And then when we find good fits and say, hey, you, you're a good fit. You know what you're doing? I think you're going to work well for our clients, then we bring them on board, start working with them. And that's really where the the rubber hits the road, as they say, as you start to see how they engage with clients, how they work in the context of the agency and trying to have processes in place for making sure they get the appropriate training, as well as making sure there's appropriate oversight, that we are doing a great job for our clients and that they're not our clients can not be negatively impact by those team members coming on board.
And then, like I mentioned earlier, you've got to make decisions earlier, rather than later, if you see things going south with an employee relationship and saying, I don't think they're going to be a good fit. They're not doing well for our clients, or you're not being transparent with clients or whatever the case may be. Then you've got to be willing to make those hard decisions and say, hey, I'm sorry. We're not going to be a good fit for each other. We need to move on and find someone else who's going to be better.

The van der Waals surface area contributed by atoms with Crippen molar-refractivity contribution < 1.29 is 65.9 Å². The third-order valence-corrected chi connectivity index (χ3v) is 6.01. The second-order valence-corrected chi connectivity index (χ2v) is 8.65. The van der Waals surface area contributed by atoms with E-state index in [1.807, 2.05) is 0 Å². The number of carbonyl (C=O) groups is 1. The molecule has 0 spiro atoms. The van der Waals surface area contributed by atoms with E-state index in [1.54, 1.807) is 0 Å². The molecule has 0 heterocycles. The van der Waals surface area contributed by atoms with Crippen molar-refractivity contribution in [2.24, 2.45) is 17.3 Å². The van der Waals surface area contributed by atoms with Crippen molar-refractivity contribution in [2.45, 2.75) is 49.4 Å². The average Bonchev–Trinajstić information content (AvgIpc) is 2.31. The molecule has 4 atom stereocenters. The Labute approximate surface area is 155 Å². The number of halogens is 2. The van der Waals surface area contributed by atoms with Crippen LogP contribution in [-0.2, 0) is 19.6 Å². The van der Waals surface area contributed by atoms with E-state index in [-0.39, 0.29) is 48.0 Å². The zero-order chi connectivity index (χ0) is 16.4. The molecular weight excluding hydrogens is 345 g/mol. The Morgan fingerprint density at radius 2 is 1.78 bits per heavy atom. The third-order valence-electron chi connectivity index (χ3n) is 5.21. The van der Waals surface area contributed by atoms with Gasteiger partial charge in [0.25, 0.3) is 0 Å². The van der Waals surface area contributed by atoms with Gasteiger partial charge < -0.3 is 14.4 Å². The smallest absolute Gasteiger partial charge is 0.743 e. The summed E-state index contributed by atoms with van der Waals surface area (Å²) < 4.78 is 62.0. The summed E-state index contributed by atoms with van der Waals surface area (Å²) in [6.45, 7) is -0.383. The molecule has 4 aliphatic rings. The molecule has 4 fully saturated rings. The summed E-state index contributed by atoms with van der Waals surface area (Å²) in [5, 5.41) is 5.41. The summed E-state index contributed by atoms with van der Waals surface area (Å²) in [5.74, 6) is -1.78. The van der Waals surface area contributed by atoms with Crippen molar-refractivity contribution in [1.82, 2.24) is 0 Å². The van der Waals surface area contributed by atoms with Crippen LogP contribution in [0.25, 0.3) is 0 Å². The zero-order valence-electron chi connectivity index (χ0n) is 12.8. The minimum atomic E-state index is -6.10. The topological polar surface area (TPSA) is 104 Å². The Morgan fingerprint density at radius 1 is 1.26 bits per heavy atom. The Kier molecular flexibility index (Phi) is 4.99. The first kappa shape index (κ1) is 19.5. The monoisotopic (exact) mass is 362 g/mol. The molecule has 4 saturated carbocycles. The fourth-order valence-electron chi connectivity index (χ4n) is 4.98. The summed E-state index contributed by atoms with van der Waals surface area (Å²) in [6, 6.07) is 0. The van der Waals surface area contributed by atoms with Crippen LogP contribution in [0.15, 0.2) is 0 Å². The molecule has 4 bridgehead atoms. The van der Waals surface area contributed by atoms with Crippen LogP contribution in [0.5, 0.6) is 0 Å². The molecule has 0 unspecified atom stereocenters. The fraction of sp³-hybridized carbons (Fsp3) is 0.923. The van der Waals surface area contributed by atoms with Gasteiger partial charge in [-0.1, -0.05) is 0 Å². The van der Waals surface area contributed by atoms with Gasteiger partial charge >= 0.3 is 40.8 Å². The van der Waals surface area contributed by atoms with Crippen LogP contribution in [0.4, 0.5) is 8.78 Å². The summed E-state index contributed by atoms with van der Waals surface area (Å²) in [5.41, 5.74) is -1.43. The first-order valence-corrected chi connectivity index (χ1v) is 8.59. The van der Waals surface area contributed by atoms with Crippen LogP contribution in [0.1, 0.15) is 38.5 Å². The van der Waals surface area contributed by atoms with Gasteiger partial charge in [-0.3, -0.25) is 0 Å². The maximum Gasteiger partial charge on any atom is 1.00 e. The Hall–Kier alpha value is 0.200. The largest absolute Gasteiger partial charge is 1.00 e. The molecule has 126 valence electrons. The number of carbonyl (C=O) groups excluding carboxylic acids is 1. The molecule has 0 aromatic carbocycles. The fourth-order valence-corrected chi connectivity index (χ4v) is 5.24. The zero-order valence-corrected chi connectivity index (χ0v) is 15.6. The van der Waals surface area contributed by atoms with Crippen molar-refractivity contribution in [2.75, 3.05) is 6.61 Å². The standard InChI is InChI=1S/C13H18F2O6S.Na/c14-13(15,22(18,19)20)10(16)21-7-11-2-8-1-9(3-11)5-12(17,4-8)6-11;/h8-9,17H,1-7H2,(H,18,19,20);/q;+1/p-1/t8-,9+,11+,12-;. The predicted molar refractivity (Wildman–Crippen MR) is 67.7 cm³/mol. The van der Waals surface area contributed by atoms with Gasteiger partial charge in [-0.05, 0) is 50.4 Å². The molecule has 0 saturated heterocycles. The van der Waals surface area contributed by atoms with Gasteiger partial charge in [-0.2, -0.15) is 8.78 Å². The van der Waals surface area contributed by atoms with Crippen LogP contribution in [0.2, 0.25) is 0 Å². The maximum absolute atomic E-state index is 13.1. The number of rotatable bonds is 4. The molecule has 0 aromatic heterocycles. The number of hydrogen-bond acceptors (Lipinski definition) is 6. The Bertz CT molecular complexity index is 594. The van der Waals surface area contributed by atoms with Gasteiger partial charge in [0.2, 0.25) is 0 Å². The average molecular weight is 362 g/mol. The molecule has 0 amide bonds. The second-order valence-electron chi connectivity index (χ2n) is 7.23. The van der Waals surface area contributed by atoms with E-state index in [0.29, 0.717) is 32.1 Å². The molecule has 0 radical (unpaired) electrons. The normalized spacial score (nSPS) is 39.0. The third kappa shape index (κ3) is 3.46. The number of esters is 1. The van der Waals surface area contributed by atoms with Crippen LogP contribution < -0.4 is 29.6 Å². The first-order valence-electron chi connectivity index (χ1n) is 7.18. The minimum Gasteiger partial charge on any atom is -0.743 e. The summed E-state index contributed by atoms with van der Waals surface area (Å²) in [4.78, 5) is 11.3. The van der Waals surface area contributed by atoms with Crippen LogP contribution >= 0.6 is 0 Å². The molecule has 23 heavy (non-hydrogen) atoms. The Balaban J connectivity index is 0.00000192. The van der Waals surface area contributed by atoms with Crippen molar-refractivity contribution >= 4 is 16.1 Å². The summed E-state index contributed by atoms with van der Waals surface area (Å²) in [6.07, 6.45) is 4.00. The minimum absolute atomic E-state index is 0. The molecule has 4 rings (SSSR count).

Connor: Who has somebody that you've hired, or maybe a group of people that have radically improved the business, whether you expect to do or not?
John Horn: In terms of hiring, primarily, we're looking to bring on board air people who are obviously working with our, with our clients directly. And then you've got people who are there to help the agency grow and help us reach out to new clients and figure out, how to make that happen and grow as an agency. I can think of one client, one higher on the kind of a sales, organizational side of things that we made in the last two years, who has been super instrumental in just coming on board and saying, okay, I understand what you're doing. I understand the culture. I understand the agency world and really helping to do a great job of communicating that to leads per reaching out to us, looking for help and bringing onboard new clients.